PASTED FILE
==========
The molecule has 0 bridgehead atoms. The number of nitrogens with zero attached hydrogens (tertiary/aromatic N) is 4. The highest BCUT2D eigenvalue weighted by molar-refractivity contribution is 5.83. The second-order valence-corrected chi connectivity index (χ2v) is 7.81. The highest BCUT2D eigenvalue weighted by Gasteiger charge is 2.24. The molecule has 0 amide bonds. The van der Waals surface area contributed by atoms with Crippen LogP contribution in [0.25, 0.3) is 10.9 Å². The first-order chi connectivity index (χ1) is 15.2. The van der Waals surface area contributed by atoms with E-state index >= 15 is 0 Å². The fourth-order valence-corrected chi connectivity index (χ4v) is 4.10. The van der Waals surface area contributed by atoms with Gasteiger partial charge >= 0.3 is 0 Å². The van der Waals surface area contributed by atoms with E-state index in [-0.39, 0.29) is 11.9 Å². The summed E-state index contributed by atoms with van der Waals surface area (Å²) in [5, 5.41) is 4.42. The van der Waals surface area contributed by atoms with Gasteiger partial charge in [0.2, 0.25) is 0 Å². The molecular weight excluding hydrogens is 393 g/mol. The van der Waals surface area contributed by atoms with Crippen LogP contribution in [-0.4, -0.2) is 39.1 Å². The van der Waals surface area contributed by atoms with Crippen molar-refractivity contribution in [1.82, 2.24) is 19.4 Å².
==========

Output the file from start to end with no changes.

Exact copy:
The molecule has 0 bridgehead atoms. The number of nitrogens with zero attached hydrogens (tertiary/aromatic N) is 4. The highest BCUT2D eigenvalue weighted by molar-refractivity contribution is 5.83. The second-order valence-corrected chi connectivity index (χ2v) is 7.81. The highest BCUT2D eigenvalue weighted by Gasteiger charge is 2.24. The molecule has 0 amide bonds. The van der Waals surface area contributed by atoms with Crippen LogP contribution in [0.25, 0.3) is 10.9 Å². The first-order chi connectivity index (χ1) is 15.2. The van der Waals surface area contributed by atoms with E-state index >= 15 is 0 Å². The fourth-order valence-corrected chi connectivity index (χ4v) is 4.10. The van der Waals surface area contributed by atoms with Gasteiger partial charge >= 0.3 is 0 Å². The van der Waals surface area contributed by atoms with E-state index in [-0.39, 0.29) is 11.9 Å². The summed E-state index contributed by atoms with van der Waals surface area (Å²) in [5, 5.41) is 4.42. The van der Waals surface area contributed by atoms with Gasteiger partial charge in [0.2, 0.25) is 0 Å². The molecular weight excluding hydrogens is 393 g/mol. The van der Waals surface area contributed by atoms with Crippen LogP contribution in [-0.4, -0.2) is 39.1 Å². The van der Waals surface area contributed by atoms with Crippen molar-refractivity contribution in [1.82, 2.24) is 19.4 Å².